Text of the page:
The coming weeks we introduce you to about 25 different natural health teas (without added flavours and other additives). Here the second part of the introduction. All teas at Yum Eat Cafe are served in-fusion.
The three main varieties of the tea plant, China, Assam and Cambodia, each occur in their most distinct form at the extremes of the fan-shaped area. There are an infinite number of hybrids between the varieties, such as crosses can be seen in almost any tea field.
The China variety, a multi-stemmed bush growing as high as 9 feet (2.75 metres), is a hardy plant able to withstand cold winters and has an economic life of at least 100 years. When grown at an altitude near that of Darjeeling and Ceylon, it produces teas with valuable flavour during the season’s second flush or growth of new shoots.
The Assam variety, a single-stem tree ranging from 20 to 60 feet (6 – 18 metres) in height and including several sub-varieties, has an economic life of 40 years with regular pruning and plucking. The tea planter recognizes five main sub-varieties: the tender light-leaved Assam, the less tender dark-leaved Assam, the hardy Manipuri and Burma types, and the very large leaved Lushai. In Upper Assam, the dark-leaved Assam plant, when its leaves are highly pubescent, produces very fine quality “golden tip” teas during its second flush. (The Chinese word pekho, meaning “white hair” or “down””, refers to the “tip” in tea, which is correlated with quality.)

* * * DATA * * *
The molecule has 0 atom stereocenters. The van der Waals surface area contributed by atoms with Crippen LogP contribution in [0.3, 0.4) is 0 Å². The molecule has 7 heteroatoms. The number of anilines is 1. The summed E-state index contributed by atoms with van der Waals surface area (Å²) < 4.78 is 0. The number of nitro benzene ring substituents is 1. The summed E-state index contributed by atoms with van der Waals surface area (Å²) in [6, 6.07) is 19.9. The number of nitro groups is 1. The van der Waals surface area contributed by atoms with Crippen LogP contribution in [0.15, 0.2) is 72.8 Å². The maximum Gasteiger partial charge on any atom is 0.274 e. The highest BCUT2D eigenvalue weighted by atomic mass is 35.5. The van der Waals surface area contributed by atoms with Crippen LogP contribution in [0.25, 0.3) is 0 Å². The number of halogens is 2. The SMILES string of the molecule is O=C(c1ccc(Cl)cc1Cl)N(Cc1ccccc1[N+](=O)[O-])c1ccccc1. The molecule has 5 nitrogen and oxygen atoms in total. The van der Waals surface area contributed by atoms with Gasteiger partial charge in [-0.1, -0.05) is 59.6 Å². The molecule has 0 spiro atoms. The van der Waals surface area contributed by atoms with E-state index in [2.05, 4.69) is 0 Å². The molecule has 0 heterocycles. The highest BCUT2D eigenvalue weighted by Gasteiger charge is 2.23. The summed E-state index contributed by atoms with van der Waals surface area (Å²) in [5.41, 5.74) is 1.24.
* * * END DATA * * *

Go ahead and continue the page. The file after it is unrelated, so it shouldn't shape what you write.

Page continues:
The Cambodia variety, a single-stem tree growing to about 16 feet (5 metres) in height, is not cultivated but has been naturally crossed with other varieties.
The mature leaves of the tea plant, differing in form according to variety , range from 1 – 10 inches (3.8 – 25 cm) in length, the smallest being the China variety and the largest sub-variety. In harvesting, or plucking, the shoot removed usually includes the bud and the two youngest leaves. The weight of 2 000 freshly plucked China bush shoots may be one pound (454 g); the same number of Assam shoots may weigh two pounds (908 g). Tea leaves may be serrated, bullate, or smooth; stiff or flabby; the leaf pose ranges from erect to pendant; and the degree of pubescence varies widely from plant to plant.